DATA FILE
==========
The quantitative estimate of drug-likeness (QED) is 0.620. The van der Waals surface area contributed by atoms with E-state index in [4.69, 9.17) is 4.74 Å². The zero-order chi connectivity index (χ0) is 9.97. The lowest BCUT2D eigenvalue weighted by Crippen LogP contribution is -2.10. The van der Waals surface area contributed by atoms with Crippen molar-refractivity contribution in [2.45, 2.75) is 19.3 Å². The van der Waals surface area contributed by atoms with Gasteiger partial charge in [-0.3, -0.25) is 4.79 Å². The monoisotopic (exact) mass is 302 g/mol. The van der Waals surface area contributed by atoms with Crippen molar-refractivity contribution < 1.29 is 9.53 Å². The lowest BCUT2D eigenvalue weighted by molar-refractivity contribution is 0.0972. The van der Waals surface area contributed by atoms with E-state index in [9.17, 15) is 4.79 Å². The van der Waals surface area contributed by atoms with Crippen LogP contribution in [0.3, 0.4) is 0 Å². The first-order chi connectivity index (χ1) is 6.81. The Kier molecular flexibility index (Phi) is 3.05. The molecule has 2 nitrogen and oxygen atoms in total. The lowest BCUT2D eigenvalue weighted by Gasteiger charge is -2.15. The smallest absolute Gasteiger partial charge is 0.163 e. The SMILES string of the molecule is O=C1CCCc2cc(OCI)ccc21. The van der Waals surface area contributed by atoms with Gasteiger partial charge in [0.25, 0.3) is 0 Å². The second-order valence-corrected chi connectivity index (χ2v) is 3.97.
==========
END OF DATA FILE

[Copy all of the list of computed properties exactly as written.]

The quantitative estimate of drug-likeness (QED) is 0.620. The van der Waals surface area contributed by atoms with E-state index in [4.69, 9.17) is 4.74 Å². The zero-order chi connectivity index (χ0) is 9.97. The lowest BCUT2D eigenvalue weighted by Crippen LogP contribution is -2.10. The van der Waals surface area contributed by atoms with Crippen molar-refractivity contribution in [2.45, 2.75) is 19.3 Å². The van der Waals surface area contributed by atoms with Gasteiger partial charge in [-0.3, -0.25) is 4.79 Å². The monoisotopic (exact) mass is 302 g/mol. The van der Waals surface area contributed by atoms with Crippen molar-refractivity contribution < 1.29 is 9.53 Å². The lowest BCUT2D eigenvalue weighted by molar-refractivity contribution is 0.0972. The van der Waals surface area contributed by atoms with E-state index in [9.17, 15) is 4.79 Å². The van der Waals surface area contributed by atoms with Crippen LogP contribution in [0.3, 0.4) is 0 Å². The first-order chi connectivity index (χ1) is 6.81. The Kier molecular flexibility index (Phi) is 3.05. The molecule has 2 nitrogen and oxygen atoms in total. The lowest BCUT2D eigenvalue weighted by Gasteiger charge is -2.15. The smallest absolute Gasteiger partial charge is 0.163 e. The SMILES string of the molecule is O=C1CCCc2cc(OCI)ccc21. The van der Waals surface area contributed by atoms with Gasteiger partial charge in [0.25, 0.3) is 0 Å². The second-order valence-corrected chi connectivity index (χ2v) is 3.97.